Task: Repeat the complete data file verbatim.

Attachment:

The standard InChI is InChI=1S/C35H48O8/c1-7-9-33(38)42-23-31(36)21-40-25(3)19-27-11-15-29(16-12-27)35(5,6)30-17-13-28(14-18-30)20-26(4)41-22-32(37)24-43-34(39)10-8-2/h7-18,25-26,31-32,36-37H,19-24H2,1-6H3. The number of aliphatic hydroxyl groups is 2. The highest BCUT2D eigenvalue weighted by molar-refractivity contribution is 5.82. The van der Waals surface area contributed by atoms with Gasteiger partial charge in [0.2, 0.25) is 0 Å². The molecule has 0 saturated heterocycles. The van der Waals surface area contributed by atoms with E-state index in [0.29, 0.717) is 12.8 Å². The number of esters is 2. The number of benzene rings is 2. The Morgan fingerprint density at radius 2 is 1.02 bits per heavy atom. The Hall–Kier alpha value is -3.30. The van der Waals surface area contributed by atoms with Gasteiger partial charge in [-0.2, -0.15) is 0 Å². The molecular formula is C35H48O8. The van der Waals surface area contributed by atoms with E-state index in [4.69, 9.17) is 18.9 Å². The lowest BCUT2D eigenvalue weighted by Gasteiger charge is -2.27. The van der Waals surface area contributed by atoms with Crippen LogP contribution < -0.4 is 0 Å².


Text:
The standard InChI is InChI=1S/C35H48O8/c1-7-9-33(38)42-23-31(36)21-40-25(3)19-27-11-15-29(16-12-27)35(5,6)30-17-13-28(14-18-30)20-26(4)41-22-32(37)24-43-34(39)10-8-2/h7-18,25-26,31-32,36-37H,19-24H2,1-6H3. The number of aliphatic hydroxyl groups is 2. The highest BCUT2D eigenvalue weighted by molar-refractivity contribution is 5.82. The van der Waals surface area contributed by atoms with Gasteiger partial charge in [0.2, 0.25) is 0 Å². The molecule has 0 saturated heterocycles. The van der Waals surface area contributed by atoms with E-state index in [0.29, 0.717) is 12.8 Å². The number of esters is 2. The number of benzene rings is 2. The Morgan fingerprint density at radius 2 is 1.02 bits per heavy atom. The Hall–Kier alpha value is -3.30. The van der Waals surface area contributed by atoms with Gasteiger partial charge in [-0.2, -0.15) is 0 Å². The molecular formula is C35H48O8. The van der Waals surface area contributed by atoms with E-state index in [4.69, 9.17) is 18.9 Å². The lowest BCUT2D eigenvalue weighted by Gasteiger charge is -2.27. The van der Waals surface area contributed by atoms with Crippen LogP contribution < -0.4 is 0 Å².